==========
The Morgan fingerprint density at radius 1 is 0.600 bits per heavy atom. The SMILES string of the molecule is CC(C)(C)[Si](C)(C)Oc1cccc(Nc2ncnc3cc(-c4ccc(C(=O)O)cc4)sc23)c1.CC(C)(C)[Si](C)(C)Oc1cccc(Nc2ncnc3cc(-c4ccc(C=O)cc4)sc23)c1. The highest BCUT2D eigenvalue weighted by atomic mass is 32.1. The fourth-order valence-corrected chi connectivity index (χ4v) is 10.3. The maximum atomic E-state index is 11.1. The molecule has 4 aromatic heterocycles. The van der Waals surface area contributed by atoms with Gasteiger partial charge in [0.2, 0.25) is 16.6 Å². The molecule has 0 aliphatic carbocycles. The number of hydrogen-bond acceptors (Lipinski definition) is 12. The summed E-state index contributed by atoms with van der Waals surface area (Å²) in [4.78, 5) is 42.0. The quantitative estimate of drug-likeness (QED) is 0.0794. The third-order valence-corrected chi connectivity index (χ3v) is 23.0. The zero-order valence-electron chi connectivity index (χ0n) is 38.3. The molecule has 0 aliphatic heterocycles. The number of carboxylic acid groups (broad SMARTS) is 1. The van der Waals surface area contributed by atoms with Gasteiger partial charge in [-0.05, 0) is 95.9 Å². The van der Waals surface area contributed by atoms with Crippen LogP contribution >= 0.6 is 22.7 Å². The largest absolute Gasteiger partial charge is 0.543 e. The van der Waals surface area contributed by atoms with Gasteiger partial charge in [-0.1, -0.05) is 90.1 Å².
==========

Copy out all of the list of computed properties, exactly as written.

The Morgan fingerprint density at radius 1 is 0.600 bits per heavy atom. The SMILES string of the molecule is CC(C)(C)[Si](C)(C)Oc1cccc(Nc2ncnc3cc(-c4ccc(C(=O)O)cc4)sc23)c1.CC(C)(C)[Si](C)(C)Oc1cccc(Nc2ncnc3cc(-c4ccc(C=O)cc4)sc23)c1. The highest BCUT2D eigenvalue weighted by atomic mass is 32.1. The fourth-order valence-corrected chi connectivity index (χ4v) is 10.3. The maximum atomic E-state index is 11.1. The molecule has 4 aromatic heterocycles. The van der Waals surface area contributed by atoms with Gasteiger partial charge in [0.2, 0.25) is 16.6 Å². The molecule has 0 aliphatic carbocycles. The number of hydrogen-bond acceptors (Lipinski definition) is 12. The summed E-state index contributed by atoms with van der Waals surface area (Å²) in [4.78, 5) is 42.0. The quantitative estimate of drug-likeness (QED) is 0.0794. The third-order valence-corrected chi connectivity index (χ3v) is 23.0. The zero-order valence-electron chi connectivity index (χ0n) is 38.3. The molecule has 0 aliphatic heterocycles. The number of carboxylic acid groups (broad SMARTS) is 1. The van der Waals surface area contributed by atoms with Gasteiger partial charge in [-0.05, 0) is 95.9 Å². The van der Waals surface area contributed by atoms with Crippen LogP contribution >= 0.6 is 22.7 Å². The largest absolute Gasteiger partial charge is 0.543 e. The van der Waals surface area contributed by atoms with Gasteiger partial charge in [-0.1, -0.05) is 90.1 Å².